“While 15 percent of HDTV displays are connected directly to the Internet that number increases to 29 percent of HDTV screens due to these other devices,” Buffone explains. “This is driving the availability of [multiple] connected eco-systems on the same TV screen, leading to a confused user-experience as consumers have more than one way of accessing their favorite TV apps.”
Buffone also points to the trend towards “content throwing,” allowing programming to be transferred from smartphones or tablets to the big screen, or via peripheral devices such as the Apple AirPlay, Samsung AllShare, Xbox SmartGlass and more, which while dramatically extending content viewing options, also lead to complexities for customers.
Buffone’s final bit of advice will resonate with marketers coping with their connected consumers who are currently stopping short of exploring options beyond viewing video:
“To counter this,” Buffone concluded. “OEMs and retailers need to focus less on new innovation in this space and more on simplification of the user experience and messaging if they want to drive additional, and new, behaviors on the TV.”
Making those new behaviors desirable for consumers, as well as moving to an overall simplification of all digital media user experiences is thus today’s task at hand.
“The bottom line is [that] smart TVs are dumb,” Mat Honan wrote for Wired.com. “They give us too many options for apps most people will never use, and they do so at the expense of making it simple to find the shows and movies we want to watch, no matter where they are, be it online or on the air.”
Honan points at Facebook, Twitter, reading books, shopping and other text-centric applications, which are difficult to interact with for viewers at typical viewing distances, where diminished eyesight, a likely lack of a keyboard and poor typing conspire to erode the user experience; and notes that the mere act of firing up many of these apps can be a chore compared to the ease of doing so on a mobile device.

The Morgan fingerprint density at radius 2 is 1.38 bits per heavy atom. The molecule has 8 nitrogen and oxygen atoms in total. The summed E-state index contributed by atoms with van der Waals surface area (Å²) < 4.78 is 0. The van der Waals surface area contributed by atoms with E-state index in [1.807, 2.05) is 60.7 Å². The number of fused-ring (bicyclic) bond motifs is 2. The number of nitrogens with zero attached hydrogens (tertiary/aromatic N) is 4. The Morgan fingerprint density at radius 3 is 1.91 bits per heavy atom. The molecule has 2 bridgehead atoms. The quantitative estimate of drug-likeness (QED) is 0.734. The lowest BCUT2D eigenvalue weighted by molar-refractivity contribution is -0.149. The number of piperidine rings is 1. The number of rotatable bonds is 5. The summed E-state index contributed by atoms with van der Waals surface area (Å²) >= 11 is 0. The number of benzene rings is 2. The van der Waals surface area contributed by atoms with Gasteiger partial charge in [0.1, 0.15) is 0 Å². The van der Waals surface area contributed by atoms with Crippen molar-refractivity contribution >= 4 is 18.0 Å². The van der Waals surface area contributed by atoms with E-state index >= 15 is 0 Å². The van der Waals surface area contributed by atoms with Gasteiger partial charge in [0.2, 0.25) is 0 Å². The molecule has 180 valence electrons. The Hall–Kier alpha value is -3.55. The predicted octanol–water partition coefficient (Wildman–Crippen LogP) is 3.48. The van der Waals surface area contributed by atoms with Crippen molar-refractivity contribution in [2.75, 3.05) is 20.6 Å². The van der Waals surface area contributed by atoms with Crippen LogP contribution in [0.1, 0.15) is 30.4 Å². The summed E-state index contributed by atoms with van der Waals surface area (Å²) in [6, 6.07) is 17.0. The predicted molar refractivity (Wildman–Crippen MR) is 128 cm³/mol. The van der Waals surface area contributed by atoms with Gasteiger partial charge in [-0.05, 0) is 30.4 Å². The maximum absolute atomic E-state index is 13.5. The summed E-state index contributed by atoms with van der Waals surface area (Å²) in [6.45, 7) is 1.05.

“It’s a far better, more intuitive experience to use the second screen — like your tablet or phone — while you’re in front of the TV,” Honan explains, “which is exactly what people are doing.”
In fact, a Nielsen report finds that around a third of Tweets are related to the content of a television show; typically posted in real-time while that show is airing; with around 38 percent of smartphone and 41 percent of tablet owners using their devices while also watching television. Although Nielsen notes that these usage percentages remain largely unchanged over the past year, there are many more of these devices today — and they are being used more, and more often, by their owners — especially while watching TV.
Another common secondscreen use is to perform web searches about a program, or its content and cast; with 35 percent of tablet owners getting in on the action; of which, most sought discounted offers for products being advertised.
Clearly, television viewing habits are evolving — even if they are slow to change.
The trick then is to find ways of bridging the usage of these devices, leveraging the strengths of each for their own application. For example, increasing social media usage on secondary devices during live TV time, as opposed to time-shifted (and commercial sped-through) programming, is fueling a desire among broadcast execs to combine these mediums together through enhanced interactivity.